‘Any act of gender-based violence that results in, or is likely to result in, physical, sexual or psychological harm or suffering to women, including threats of such acts, coercion or arbitrary deprivation of liberty, whether occurring in public or private life.

According to the plan of action, if Australia doesn’t address violence against women and their children, an estimated 750,000 Australian women will experience and report violence in the period of 2021-22, costing the Australian economy an estimated $15.6 billion.

‘It’s a major health issue [and] it’s a productivity issue,’ the DTJ rep said. ‘There is a financial cost to every one of us in the Australian community but more importantly it is an issue of social value – of “who counts” – and when half a community is devalued, the whole community suffers in many ways.’

‘In addition to the health costs, violence against women works against increasing national productivity, affecting women’s ability to participate in the workforce and affecting their performance when they do.’

In a discussion of violence against women there is always consequently a discussion about men; about their roles as both victims of violence and perpetrators of violence. Yes, not all men are violent and harm women, and yes, men are victims of all types of violence too, including Domestic and Intimate Partner violence. But as social norms and gendered stereotypes continue to support notions of male aggression and female vulnerability, violent acts against women by men are higher and is to some degree, “accepted” in society.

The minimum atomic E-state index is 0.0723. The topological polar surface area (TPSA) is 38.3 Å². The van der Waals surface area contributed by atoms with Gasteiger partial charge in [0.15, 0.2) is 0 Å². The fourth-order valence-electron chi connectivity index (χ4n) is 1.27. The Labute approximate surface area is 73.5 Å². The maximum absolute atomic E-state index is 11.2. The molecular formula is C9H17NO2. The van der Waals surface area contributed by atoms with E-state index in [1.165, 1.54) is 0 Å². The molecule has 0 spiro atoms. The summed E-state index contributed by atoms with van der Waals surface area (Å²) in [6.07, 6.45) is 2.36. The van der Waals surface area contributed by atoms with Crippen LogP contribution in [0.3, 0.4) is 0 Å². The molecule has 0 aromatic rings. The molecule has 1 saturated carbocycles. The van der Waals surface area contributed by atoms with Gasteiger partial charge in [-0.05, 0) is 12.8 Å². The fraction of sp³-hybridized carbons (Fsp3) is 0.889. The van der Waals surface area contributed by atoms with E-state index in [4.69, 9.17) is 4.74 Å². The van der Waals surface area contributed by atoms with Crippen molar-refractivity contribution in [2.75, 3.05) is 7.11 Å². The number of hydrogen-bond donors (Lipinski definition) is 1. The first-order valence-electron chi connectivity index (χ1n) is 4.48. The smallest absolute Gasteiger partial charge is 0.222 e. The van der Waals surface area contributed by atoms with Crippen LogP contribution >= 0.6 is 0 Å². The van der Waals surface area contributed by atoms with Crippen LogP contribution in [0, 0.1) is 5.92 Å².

As a VicHealth report* says, ‘the unequal distribution of power and resources between women and men and adherence to rigid or narrow gender roles and stereotypes reflects gendered patterns in the prevalence and perpetration of violence’. I may be naïve and believe that regardless of gender, an individual’s basic human right to feel safe should never be compromised and that men need support and access to services as victims of violence too.